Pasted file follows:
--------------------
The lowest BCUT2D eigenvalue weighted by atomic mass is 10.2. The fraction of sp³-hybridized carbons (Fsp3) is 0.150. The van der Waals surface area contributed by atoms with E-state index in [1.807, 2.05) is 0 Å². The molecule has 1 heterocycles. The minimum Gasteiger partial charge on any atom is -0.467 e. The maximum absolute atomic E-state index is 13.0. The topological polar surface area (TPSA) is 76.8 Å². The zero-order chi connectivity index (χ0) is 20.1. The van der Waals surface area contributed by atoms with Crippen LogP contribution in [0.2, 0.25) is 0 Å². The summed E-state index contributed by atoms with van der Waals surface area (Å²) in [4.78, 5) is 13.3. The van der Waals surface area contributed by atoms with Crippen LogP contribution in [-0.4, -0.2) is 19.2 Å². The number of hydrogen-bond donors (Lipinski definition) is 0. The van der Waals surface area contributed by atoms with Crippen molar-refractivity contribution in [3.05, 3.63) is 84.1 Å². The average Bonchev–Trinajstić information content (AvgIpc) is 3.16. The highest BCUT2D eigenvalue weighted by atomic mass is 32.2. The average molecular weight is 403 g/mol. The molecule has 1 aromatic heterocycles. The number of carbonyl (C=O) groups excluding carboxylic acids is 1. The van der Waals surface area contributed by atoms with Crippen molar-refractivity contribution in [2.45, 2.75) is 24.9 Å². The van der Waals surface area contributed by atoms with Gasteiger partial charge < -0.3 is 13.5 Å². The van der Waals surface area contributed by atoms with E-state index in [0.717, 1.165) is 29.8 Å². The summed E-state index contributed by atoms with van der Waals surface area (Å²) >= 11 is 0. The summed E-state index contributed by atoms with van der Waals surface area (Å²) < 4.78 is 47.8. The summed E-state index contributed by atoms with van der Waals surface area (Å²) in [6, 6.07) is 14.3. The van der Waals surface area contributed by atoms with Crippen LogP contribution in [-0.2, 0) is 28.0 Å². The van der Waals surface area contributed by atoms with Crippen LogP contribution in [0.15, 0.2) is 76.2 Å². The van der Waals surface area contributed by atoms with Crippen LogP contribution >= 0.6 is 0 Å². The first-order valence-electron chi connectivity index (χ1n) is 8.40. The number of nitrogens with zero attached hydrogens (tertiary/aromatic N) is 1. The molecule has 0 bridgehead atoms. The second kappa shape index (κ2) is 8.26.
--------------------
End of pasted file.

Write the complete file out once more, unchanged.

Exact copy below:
The lowest BCUT2D eigenvalue weighted by atomic mass is 10.2. The fraction of sp³-hybridized carbons (Fsp3) is 0.150. The van der Waals surface area contributed by atoms with E-state index in [1.807, 2.05) is 0 Å². The molecule has 1 heterocycles. The minimum Gasteiger partial charge on any atom is -0.467 e. The maximum absolute atomic E-state index is 13.0. The topological polar surface area (TPSA) is 76.8 Å². The zero-order chi connectivity index (χ0) is 20.1. The van der Waals surface area contributed by atoms with Crippen LogP contribution in [0.2, 0.25) is 0 Å². The summed E-state index contributed by atoms with van der Waals surface area (Å²) in [4.78, 5) is 13.3. The van der Waals surface area contributed by atoms with Crippen LogP contribution in [-0.4, -0.2) is 19.2 Å². The number of hydrogen-bond donors (Lipinski definition) is 0. The van der Waals surface area contributed by atoms with Crippen molar-refractivity contribution in [3.05, 3.63) is 84.1 Å². The average Bonchev–Trinajstić information content (AvgIpc) is 3.16. The highest BCUT2D eigenvalue weighted by atomic mass is 32.2. The average molecular weight is 403 g/mol. The molecule has 1 aromatic heterocycles. The number of carbonyl (C=O) groups excluding carboxylic acids is 1. The van der Waals surface area contributed by atoms with Crippen molar-refractivity contribution in [2.45, 2.75) is 24.9 Å². The van der Waals surface area contributed by atoms with Gasteiger partial charge < -0.3 is 13.5 Å². The van der Waals surface area contributed by atoms with E-state index in [0.717, 1.165) is 29.8 Å². The summed E-state index contributed by atoms with van der Waals surface area (Å²) >= 11 is 0. The summed E-state index contributed by atoms with van der Waals surface area (Å²) < 4.78 is 47.8. The summed E-state index contributed by atoms with van der Waals surface area (Å²) in [6, 6.07) is 14.3. The van der Waals surface area contributed by atoms with Crippen LogP contribution in [-0.2, 0) is 28.0 Å². The van der Waals surface area contributed by atoms with Crippen LogP contribution in [0.15, 0.2) is 76.2 Å². The van der Waals surface area contributed by atoms with Crippen LogP contribution >= 0.6 is 0 Å². The first-order valence-electron chi connectivity index (χ1n) is 8.40. The number of nitrogens with zero attached hydrogens (tertiary/aromatic N) is 1. The molecule has 0 bridgehead atoms. The second kappa shape index (κ2) is 8.26.